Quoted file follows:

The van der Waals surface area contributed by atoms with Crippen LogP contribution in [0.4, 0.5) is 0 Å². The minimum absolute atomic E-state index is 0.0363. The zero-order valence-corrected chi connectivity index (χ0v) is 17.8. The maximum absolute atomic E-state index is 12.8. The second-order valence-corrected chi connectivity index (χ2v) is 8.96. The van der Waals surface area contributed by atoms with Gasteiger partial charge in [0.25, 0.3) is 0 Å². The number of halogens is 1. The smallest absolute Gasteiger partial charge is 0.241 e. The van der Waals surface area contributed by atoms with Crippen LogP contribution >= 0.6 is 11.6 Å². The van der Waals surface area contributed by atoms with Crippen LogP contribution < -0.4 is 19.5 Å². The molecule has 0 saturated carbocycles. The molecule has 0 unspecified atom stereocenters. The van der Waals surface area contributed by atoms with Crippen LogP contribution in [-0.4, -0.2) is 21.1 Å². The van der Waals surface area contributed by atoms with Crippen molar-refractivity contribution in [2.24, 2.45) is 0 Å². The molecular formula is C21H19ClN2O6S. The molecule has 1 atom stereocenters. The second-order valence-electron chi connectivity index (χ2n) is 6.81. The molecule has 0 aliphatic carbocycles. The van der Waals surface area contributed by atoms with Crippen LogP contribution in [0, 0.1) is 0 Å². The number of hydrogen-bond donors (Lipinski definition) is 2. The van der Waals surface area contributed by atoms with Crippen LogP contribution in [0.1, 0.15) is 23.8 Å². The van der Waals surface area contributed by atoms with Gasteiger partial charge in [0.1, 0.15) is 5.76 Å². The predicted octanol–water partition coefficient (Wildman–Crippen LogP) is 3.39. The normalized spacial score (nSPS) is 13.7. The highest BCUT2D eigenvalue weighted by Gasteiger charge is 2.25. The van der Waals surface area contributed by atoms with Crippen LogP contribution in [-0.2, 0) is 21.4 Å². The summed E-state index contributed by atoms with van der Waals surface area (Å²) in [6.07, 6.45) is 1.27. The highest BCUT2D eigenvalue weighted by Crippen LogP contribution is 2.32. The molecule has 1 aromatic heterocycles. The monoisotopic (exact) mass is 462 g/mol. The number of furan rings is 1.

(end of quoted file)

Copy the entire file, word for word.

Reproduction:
The van der Waals surface area contributed by atoms with Crippen LogP contribution in [0.4, 0.5) is 0 Å². The minimum absolute atomic E-state index is 0.0363. The zero-order valence-corrected chi connectivity index (χ0v) is 17.8. The maximum absolute atomic E-state index is 12.8. The second-order valence-corrected chi connectivity index (χ2v) is 8.96. The van der Waals surface area contributed by atoms with Gasteiger partial charge in [0.25, 0.3) is 0 Å². The number of halogens is 1. The smallest absolute Gasteiger partial charge is 0.241 e. The van der Waals surface area contributed by atoms with Crippen LogP contribution >= 0.6 is 11.6 Å². The van der Waals surface area contributed by atoms with Crippen LogP contribution < -0.4 is 19.5 Å². The molecule has 0 saturated carbocycles. The molecule has 0 unspecified atom stereocenters. The van der Waals surface area contributed by atoms with Crippen LogP contribution in [-0.4, -0.2) is 21.1 Å². The van der Waals surface area contributed by atoms with Crippen molar-refractivity contribution in [2.24, 2.45) is 0 Å². The molecular formula is C21H19ClN2O6S. The molecule has 1 atom stereocenters. The second-order valence-electron chi connectivity index (χ2n) is 6.81. The molecule has 0 aliphatic carbocycles. The van der Waals surface area contributed by atoms with Crippen LogP contribution in [0, 0.1) is 0 Å². The number of hydrogen-bond donors (Lipinski definition) is 2. The van der Waals surface area contributed by atoms with Crippen LogP contribution in [0.1, 0.15) is 23.8 Å². The van der Waals surface area contributed by atoms with Gasteiger partial charge in [0.1, 0.15) is 5.76 Å². The predicted octanol–water partition coefficient (Wildman–Crippen LogP) is 3.39. The normalized spacial score (nSPS) is 13.7. The highest BCUT2D eigenvalue weighted by Gasteiger charge is 2.25. The van der Waals surface area contributed by atoms with Crippen LogP contribution in [-0.2, 0) is 21.4 Å². The summed E-state index contributed by atoms with van der Waals surface area (Å²) in [6.07, 6.45) is 1.27. The highest BCUT2D eigenvalue weighted by Crippen LogP contribution is 2.32. The molecule has 1 aromatic heterocycles. The monoisotopic (exact) mass is 462 g/mol. The number of furan rings is 1.